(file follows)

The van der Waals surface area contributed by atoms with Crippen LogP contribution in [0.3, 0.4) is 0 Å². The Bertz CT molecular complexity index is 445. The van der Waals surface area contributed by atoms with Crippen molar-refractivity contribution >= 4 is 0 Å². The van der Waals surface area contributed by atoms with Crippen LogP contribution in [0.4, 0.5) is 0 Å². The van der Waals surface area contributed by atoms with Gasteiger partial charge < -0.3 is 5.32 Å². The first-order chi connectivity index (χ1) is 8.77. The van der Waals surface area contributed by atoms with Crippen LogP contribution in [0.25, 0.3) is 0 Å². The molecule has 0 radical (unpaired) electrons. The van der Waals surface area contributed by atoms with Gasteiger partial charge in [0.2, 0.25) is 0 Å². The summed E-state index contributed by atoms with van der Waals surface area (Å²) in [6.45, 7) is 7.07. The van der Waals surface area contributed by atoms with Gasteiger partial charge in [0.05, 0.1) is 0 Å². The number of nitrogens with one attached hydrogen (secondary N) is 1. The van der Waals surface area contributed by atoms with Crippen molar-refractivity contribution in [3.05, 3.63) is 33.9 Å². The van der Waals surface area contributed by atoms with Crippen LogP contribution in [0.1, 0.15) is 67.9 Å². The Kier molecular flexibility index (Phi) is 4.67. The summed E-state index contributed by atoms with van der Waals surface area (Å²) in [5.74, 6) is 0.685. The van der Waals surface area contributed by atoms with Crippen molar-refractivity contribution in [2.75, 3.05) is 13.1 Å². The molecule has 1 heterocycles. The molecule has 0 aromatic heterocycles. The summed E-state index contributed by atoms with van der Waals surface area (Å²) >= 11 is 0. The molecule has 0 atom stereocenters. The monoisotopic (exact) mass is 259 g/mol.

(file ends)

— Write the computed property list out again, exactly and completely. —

The van der Waals surface area contributed by atoms with Crippen LogP contribution in [0.3, 0.4) is 0 Å². The Bertz CT molecular complexity index is 445. The van der Waals surface area contributed by atoms with Crippen molar-refractivity contribution >= 4 is 0 Å². The van der Waals surface area contributed by atoms with Crippen LogP contribution in [0.4, 0.5) is 0 Å². The van der Waals surface area contributed by atoms with Gasteiger partial charge < -0.3 is 5.32 Å². The first-order chi connectivity index (χ1) is 8.77. The van der Waals surface area contributed by atoms with Crippen LogP contribution in [0.25, 0.3) is 0 Å². The molecule has 0 radical (unpaired) electrons. The van der Waals surface area contributed by atoms with Gasteiger partial charge in [0.2, 0.25) is 0 Å². The summed E-state index contributed by atoms with van der Waals surface area (Å²) in [6.45, 7) is 7.07. The van der Waals surface area contributed by atoms with Gasteiger partial charge in [0.05, 0.1) is 0 Å². The number of nitrogens with one attached hydrogen (secondary N) is 1. The van der Waals surface area contributed by atoms with Crippen molar-refractivity contribution in [3.05, 3.63) is 33.9 Å². The van der Waals surface area contributed by atoms with Crippen LogP contribution in [0.1, 0.15) is 67.9 Å². The Kier molecular flexibility index (Phi) is 4.67. The summed E-state index contributed by atoms with van der Waals surface area (Å²) in [5.74, 6) is 0.685. The van der Waals surface area contributed by atoms with Crippen molar-refractivity contribution in [2.75, 3.05) is 13.1 Å². The molecule has 1 heterocycles. The molecule has 0 aromatic heterocycles. The summed E-state index contributed by atoms with van der Waals surface area (Å²) >= 11 is 0. The molecule has 0 atom stereocenters. The monoisotopic (exact) mass is 259 g/mol.